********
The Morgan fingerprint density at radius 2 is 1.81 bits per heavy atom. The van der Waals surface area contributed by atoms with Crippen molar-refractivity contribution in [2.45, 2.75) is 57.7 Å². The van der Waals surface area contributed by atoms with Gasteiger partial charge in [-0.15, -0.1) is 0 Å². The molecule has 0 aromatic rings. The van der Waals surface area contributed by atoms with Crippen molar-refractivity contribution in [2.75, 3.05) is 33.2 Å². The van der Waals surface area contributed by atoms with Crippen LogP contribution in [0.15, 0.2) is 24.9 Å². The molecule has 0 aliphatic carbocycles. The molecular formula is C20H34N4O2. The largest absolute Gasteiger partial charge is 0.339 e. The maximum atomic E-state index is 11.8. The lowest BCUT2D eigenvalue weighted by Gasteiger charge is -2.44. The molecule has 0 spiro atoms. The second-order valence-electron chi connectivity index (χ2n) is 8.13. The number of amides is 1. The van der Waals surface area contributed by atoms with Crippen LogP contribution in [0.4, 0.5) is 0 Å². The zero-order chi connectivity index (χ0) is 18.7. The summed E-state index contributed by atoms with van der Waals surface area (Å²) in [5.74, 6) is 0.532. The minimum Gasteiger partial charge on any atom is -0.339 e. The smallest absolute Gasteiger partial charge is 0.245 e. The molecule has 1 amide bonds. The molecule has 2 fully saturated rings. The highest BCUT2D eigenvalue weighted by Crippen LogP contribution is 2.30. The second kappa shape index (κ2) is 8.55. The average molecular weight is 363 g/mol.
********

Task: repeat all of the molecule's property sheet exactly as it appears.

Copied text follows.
The Morgan fingerprint density at radius 2 is 1.81 bits per heavy atom. The van der Waals surface area contributed by atoms with Crippen molar-refractivity contribution in [2.45, 2.75) is 57.7 Å². The van der Waals surface area contributed by atoms with Gasteiger partial charge in [-0.15, -0.1) is 0 Å². The molecule has 0 aromatic rings. The van der Waals surface area contributed by atoms with Crippen molar-refractivity contribution in [2.75, 3.05) is 33.2 Å². The van der Waals surface area contributed by atoms with Crippen LogP contribution in [0.15, 0.2) is 24.9 Å². The molecule has 0 aliphatic carbocycles. The molecular formula is C20H34N4O2. The largest absolute Gasteiger partial charge is 0.339 e. The maximum atomic E-state index is 11.8. The lowest BCUT2D eigenvalue weighted by Gasteiger charge is -2.44. The molecule has 0 spiro atoms. The second-order valence-electron chi connectivity index (χ2n) is 8.13. The number of amides is 1. The van der Waals surface area contributed by atoms with Crippen LogP contribution in [0.4, 0.5) is 0 Å². The zero-order chi connectivity index (χ0) is 18.7. The summed E-state index contributed by atoms with van der Waals surface area (Å²) in [5.74, 6) is 0.532. The minimum Gasteiger partial charge on any atom is -0.339 e. The smallest absolute Gasteiger partial charge is 0.245 e. The molecule has 1 amide bonds. The molecule has 2 fully saturated rings. The highest BCUT2D eigenvalue weighted by Crippen LogP contribution is 2.30. The second kappa shape index (κ2) is 8.55. The average molecular weight is 363 g/mol.